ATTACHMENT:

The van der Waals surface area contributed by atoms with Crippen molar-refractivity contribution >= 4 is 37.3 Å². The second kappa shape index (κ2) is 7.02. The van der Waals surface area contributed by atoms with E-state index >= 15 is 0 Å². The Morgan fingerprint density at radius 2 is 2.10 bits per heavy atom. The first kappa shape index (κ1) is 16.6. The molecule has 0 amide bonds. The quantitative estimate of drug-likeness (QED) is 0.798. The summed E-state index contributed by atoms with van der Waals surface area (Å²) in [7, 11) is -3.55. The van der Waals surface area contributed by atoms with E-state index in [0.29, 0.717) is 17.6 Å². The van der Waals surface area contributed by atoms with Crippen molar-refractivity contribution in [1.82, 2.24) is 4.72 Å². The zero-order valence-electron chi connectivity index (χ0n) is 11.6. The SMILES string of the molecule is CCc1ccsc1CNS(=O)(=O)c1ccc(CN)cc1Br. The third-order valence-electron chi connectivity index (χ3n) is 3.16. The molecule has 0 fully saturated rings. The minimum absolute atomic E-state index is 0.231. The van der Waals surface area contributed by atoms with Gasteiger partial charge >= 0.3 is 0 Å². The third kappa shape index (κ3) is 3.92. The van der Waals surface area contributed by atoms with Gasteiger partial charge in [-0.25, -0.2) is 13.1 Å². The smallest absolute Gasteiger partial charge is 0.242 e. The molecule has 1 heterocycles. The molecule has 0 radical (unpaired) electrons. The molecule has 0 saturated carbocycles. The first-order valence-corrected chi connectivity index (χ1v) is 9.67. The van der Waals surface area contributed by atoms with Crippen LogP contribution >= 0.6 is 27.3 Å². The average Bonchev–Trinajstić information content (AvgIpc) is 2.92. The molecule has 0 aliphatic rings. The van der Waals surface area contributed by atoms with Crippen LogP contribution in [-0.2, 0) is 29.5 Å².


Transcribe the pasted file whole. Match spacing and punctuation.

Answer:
The van der Waals surface area contributed by atoms with Crippen molar-refractivity contribution >= 4 is 37.3 Å². The second kappa shape index (κ2) is 7.02. The van der Waals surface area contributed by atoms with E-state index >= 15 is 0 Å². The Morgan fingerprint density at radius 2 is 2.10 bits per heavy atom. The first kappa shape index (κ1) is 16.6. The molecule has 0 amide bonds. The quantitative estimate of drug-likeness (QED) is 0.798. The summed E-state index contributed by atoms with van der Waals surface area (Å²) in [7, 11) is -3.55. The van der Waals surface area contributed by atoms with E-state index in [0.29, 0.717) is 17.6 Å². The van der Waals surface area contributed by atoms with Crippen molar-refractivity contribution in [1.82, 2.24) is 4.72 Å². The zero-order valence-electron chi connectivity index (χ0n) is 11.6. The SMILES string of the molecule is CCc1ccsc1CNS(=O)(=O)c1ccc(CN)cc1Br. The third-order valence-electron chi connectivity index (χ3n) is 3.16. The molecule has 0 fully saturated rings. The minimum absolute atomic E-state index is 0.231. The van der Waals surface area contributed by atoms with Gasteiger partial charge >= 0.3 is 0 Å². The third kappa shape index (κ3) is 3.92. The van der Waals surface area contributed by atoms with Gasteiger partial charge in [-0.25, -0.2) is 13.1 Å². The smallest absolute Gasteiger partial charge is 0.242 e. The molecule has 1 heterocycles. The molecule has 0 radical (unpaired) electrons. The molecule has 0 saturated carbocycles. The first-order valence-corrected chi connectivity index (χ1v) is 9.67. The van der Waals surface area contributed by atoms with Crippen LogP contribution >= 0.6 is 27.3 Å². The average Bonchev–Trinajstić information content (AvgIpc) is 2.92. The molecule has 0 aliphatic rings. The van der Waals surface area contributed by atoms with Crippen LogP contribution in [-0.2, 0) is 29.5 Å².